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Table E.1.04. Age range of educational phases (not necessarily involving transfer from one school to another) as reported in International Review of Curriculum and Assessment Frameworks Internet Archive (INCA), by type of education and country: 2010

Country Pre-school Primary/basic Lower secondary Upper secondary
England1 0-5 5-11 11-16 16-18
Ireland2 3-4/5/6 4/5/6-12 12-15 15-16/17/18
Northern Ireland 2-4 4-11 11-16 16-18
Scotland 3-5 5-12 12-16 16-18+
Wales3 3-5 5-11 11-16 16-18
France4 2-6 6-11 11-15 15-18
Germany5 3-6 6-10/12 10/12-15/16 15/16-18/19
Hungary6 3-6 (compulsory at age 5) 6-10/12/14 6-10/12/14 10/12/14-18/19
Italy7 2½-6 6-11 11-14 14-18/19
Netherlands 0-5 5-12 12-15 15-18
Spain 0-6 6-12 12-16 16-18
Sweden8 0-6/7 6/7-15/16 6/7-15/16 15-18/16-19
Switzerland9 4/5-6/7 6/7-10,11,12+ 10,11,12+-15/16 15/16-18/19
Australia 3-5/6 5/6-12/13 12/13-15/16 15/16-18+
Canada 4/5-6/7 6/7-11/12/13 11/12/13-15/16 15/16-17/18+
Japan 3-6 6-12 12-15 15-18
Korea 3-6 6-12 12-15 15-18
New Zealand 3-5/6 5/6-12/13 12/13-16 16-18+
Singapore 3-6/7 6/7-12 12-16/17 16/17-18/19+
South Africa10 0 to 4/5 5/6-12 12-15 15-18
USA11 3-5/6 5/6-13/14 5/6-13/14 13/14-17/18
1 The period of education from birth to the end of the academic year in which a child has his/her fifth birthday is known as the Early Years Foundation Stage (EYFS). Compulsory education begins the term after a child reaches the age of 5. However, many children begin school at 4+. There are current plans to raise the compulsory age of leaving education and training to 17 by 2013 and 18 by 2015. Those children entering secondary education (Year 7, age 11) in September 2008 were the first cohort to be expected to remain in (at least part-time) education and training until the age of 17.
2 Although compulsory education does not formally begin until age 6, the majority of 4- and 5-year-old children are in publicly-funded provision in primary school education. At age 15+, students follow either a one-year Transition Year course; three types of two-year Leaving Certificate course; or a three-year course (Transition Year followed by a two-year Leaving Certificate course).
3 The phased introduction of a foundation phase of education for 3- to 7-year-olds began in September 2008. Compulsory education begins the term after a child reaches the age of 5. However, many children begin school at 4+. The introduction of a discrete phase of education for students aged 8 to 14 is planned.
4 Compulsory education ends at age 16. Students must therefore spend at least one year in the upper secondary phase.
5 Primary education ends at age 10 in 14 of the 16 Länder, and at age 12 in the remaining two (Berlin and Brandenberg).
6 Attendance in the kindergarten year, age 5-6, is compulsory. Traditionally, Hungarian secondary education admitted general school leavers aged 14+. It is now increasingly common for secondary schools to admit students aged 10+ or 12+.
7 Primary and lower secondary education forms the first cycle of education in Italy (6- to 14-year-olds). Compulsory education currently ends at 15; students must spend at least one year in the upper secondary phase. Under legislation introduced in 2006, education is to become compulsory until age 16 from the 2009/10 school year. In addition, under plans for vocational/technical schools to be introduced from 2010/11, the first two years of upper secondary phase education (14- to 16-year-olds) in these schools will be dedicated to general education (mathematics, Italian etc). Since September 2009, it has been possible for children to enroll in pre-school from the age of 2 and a half.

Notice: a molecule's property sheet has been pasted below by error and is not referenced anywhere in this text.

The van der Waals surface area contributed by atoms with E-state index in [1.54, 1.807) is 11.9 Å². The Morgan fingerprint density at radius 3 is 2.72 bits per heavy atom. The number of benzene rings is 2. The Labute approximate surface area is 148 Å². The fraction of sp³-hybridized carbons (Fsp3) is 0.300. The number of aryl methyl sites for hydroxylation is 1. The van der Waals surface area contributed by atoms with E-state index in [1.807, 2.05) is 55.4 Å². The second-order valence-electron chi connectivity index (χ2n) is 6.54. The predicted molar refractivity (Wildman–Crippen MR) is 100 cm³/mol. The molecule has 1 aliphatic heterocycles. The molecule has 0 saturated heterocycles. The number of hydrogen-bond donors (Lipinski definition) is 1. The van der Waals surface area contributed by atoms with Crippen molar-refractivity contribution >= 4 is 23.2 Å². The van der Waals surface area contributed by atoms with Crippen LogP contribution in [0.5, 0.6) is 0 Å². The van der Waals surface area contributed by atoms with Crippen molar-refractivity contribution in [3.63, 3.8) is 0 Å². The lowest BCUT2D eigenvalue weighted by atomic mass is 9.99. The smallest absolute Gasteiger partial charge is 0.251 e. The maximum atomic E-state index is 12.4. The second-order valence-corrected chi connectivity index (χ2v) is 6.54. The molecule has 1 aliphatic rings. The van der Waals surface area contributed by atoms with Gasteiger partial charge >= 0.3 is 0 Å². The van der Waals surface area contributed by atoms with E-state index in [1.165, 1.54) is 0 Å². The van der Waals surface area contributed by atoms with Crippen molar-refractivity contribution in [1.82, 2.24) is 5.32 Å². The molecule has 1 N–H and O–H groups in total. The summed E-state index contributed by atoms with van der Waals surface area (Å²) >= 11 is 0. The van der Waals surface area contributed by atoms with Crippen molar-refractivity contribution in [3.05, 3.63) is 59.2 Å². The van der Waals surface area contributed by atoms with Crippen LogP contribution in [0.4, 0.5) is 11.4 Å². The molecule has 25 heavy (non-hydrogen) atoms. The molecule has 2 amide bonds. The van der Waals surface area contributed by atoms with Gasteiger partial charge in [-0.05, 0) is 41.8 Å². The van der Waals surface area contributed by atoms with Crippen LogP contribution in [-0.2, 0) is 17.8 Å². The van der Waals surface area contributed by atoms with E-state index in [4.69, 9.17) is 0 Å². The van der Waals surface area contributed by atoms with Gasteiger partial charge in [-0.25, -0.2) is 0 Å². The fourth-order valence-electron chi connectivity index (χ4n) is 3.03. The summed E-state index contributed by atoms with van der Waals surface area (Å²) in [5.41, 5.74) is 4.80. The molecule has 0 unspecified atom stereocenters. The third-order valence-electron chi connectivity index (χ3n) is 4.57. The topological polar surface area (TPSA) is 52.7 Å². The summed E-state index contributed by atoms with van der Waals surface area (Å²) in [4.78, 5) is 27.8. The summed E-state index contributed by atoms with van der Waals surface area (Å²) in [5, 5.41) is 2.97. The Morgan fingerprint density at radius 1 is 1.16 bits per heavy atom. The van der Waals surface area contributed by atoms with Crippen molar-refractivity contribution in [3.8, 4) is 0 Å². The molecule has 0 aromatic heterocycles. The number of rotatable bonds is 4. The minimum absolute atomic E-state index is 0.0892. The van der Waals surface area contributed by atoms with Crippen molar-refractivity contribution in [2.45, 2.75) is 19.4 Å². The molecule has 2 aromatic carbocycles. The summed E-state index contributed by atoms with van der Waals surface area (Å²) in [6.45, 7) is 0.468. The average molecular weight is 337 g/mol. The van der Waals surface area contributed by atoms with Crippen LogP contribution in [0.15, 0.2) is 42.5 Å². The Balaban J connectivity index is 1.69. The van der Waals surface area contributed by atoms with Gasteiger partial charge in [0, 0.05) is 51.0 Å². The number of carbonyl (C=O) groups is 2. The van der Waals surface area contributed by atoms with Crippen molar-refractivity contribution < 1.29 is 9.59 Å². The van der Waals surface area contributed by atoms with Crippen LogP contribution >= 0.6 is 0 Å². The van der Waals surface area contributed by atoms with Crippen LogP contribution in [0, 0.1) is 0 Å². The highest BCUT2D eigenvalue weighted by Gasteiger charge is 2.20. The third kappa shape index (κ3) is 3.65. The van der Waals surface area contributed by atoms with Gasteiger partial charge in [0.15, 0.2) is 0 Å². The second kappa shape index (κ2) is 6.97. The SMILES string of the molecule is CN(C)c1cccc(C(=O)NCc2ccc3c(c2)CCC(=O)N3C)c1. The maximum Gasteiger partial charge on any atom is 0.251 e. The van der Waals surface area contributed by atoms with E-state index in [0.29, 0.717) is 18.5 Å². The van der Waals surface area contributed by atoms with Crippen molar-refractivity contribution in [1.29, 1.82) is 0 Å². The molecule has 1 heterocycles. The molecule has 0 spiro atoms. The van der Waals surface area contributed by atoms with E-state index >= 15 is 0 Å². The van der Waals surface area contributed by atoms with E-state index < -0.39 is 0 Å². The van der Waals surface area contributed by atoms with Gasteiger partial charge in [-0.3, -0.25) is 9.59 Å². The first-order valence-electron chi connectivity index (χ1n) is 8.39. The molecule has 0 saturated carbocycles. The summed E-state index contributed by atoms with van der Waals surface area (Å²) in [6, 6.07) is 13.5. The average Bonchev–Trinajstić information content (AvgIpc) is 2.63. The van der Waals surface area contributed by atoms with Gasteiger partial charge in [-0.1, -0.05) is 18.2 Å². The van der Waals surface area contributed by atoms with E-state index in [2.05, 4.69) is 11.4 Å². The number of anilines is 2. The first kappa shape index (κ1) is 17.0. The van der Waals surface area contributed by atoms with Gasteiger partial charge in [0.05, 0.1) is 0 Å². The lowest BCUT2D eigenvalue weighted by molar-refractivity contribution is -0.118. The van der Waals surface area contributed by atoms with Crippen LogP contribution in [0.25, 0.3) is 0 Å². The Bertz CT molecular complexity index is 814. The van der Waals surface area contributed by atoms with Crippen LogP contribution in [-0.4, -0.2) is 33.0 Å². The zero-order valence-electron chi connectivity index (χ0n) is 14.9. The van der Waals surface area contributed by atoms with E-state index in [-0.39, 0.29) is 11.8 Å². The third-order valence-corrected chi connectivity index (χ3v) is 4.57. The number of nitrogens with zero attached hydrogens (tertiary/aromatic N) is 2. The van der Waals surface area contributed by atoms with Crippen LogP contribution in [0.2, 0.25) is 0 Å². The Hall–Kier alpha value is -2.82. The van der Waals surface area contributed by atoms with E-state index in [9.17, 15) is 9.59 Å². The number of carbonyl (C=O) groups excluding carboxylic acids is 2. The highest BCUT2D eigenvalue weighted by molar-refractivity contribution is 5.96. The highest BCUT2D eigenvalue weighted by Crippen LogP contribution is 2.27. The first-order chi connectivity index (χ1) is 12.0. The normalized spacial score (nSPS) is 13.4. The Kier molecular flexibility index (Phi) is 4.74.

8 Compulsory phase education is provided in the all-through compulsory school (grundskola) and usually begins at age 7. Children who start earlier (age 6) may finish earlier (age 15) after nine years’ compulsory education.
9 Starting and leaving ages and the duration of compulsory education vary from canton to canton. The Swiss Conference of Cantonal Ministers of Education has, however, approved a draft agreement to make these the same across Switzerland. An agreement to 'harmonize' education systems is currently in force in 15 of the 26 cantons, making pre-school education compulsory for two years (4-6) rather than one (5-6).
10 The Reception Year (Grade R) (age 5-6) is not yet compulsory but it is intended that it will be available to all by 2011. Upper secondary provision (15- to 18-year-olds) is not compulsory.
11 Phases vary dependent on the individual state. The INCA Archive reflects the system of eight-year elementary school, followed by four-year high school. Other jurisdictions have a three-year primary school (includes a kindergarten year), four-year intermediate school, three-year junior high school and three-year senior high; others a five-year elementary school, three-year middle school and four-year high school.
NOTE: For those countries with devolved structures (Australia, Canada, Germany, South Africa, Switzerland, and the USA) it is not always possible to provide ‘national’ data. Readers should therefore recognize that the data may refer to specific states or provinces, as examples, and cannot necessarily be taken to reflect a national position.
SOURCE: O'Donnell, S., Sargent, C., Byrne, A., and White, E. (2010). International Review of Curriculum and Assessment Frameworks Internet Archive Comparative Tables. Table 5.2. International Review of Curriculum and Assessment Frameworks Internet Archive.